Last week, Israeli Defence Minister Benny Gantz visited the occupied West Bank city of Ramallah and held two meetings with Palestinian Authority President Mahmoud Abbas. The meetings have provoked heated reactions across the political spectrum in Israel and the Palestinian factions
Defending the meetings, Gantz revealed that they were "solely for security purposes." His office said that Gantz had told Abbas about a number of goodwill gestures, including a series of measures to strengthen the PA economy, as well as its security cooperation with Israel.
"It was a meeting about security, where we discussed security cooperation and joint activities. We want to strengthen the moderate forces in the area," said the ministry. "The two also discussed shaping the security, civilian and economic reality" in the occupied West Bank and Gaza Strip.
Israelis from the far right to the far left believe that the PA is on the brink of collapse. Hence, there is some agreement that it must be supported because any alternative will never be as helpful to Israel as the PA is. Due to its wide-scale corruption, and in the wake of the murder of Palestinian activist Nizar Banat by PA security officers, the PA leadership has been facing fierce criticism and public pressure to step down.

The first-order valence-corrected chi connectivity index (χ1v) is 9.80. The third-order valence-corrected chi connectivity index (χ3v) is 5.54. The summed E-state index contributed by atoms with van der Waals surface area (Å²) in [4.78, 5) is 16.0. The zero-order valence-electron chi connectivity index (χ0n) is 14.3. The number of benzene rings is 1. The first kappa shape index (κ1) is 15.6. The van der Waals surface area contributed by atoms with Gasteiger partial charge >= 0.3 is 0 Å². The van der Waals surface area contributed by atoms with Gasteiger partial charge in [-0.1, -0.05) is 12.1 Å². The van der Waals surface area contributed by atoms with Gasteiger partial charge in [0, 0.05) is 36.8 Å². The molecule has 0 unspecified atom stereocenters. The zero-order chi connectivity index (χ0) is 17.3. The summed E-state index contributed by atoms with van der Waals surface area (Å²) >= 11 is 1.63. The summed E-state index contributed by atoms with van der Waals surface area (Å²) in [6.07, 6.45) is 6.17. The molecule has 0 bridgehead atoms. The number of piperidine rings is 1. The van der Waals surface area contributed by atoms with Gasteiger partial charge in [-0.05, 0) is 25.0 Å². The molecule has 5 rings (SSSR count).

On the opposite side of the political fence, the Palestinian Islamic Resistance Movement, Hamas, has been increasing in popularity, not only in the Gaza Strip, which it has governed since 2007 but also in the occupied West Bank, which is by the Fatah-run PA. Thousands of public servants are being paid by the PA, even in Gaza. Gantz's meetings were apparently backed by the coalition government, and intended to show support for the PA to prevent its collapse.
According to Palestinian writer Daoud Kuttab, Abbas and his PA are "complicit with perpetuating the status quo of a permanent occupation." He reiterated that the PA's popularity is sinking in the West Bank following Abbas's "postponement" — for which read cancellation — of elections earlier this year and Banat's murder in June.
Israeli orientalist and writer Zvi Bar'el described Gantz's "confidence-building measures" as an "empty package" which offers nothing to the Palestinians, but gives everything to the Israeli occupation. The defence minister's aid to the PA and steps to ease life for the Palestinians under occupation will do nothing of the sort; he was lying when he claimed otherwise. It is all about Israel's security, not the people of Palestine and the hardships imposed upon them.
According to the Jerusalem Centre for Public Affairs, only Majed Faraj, who represents the PA in terms of security cooperation with Israel, and Hussein Al-Sheikh, who represents civil cooperation, met with Gantz during his visit to Ramallah, alongside Abbas. If the economy and "easing" life for the Palestinians were objectives of the meetings, why were the ministers of the economy and welfare not involved?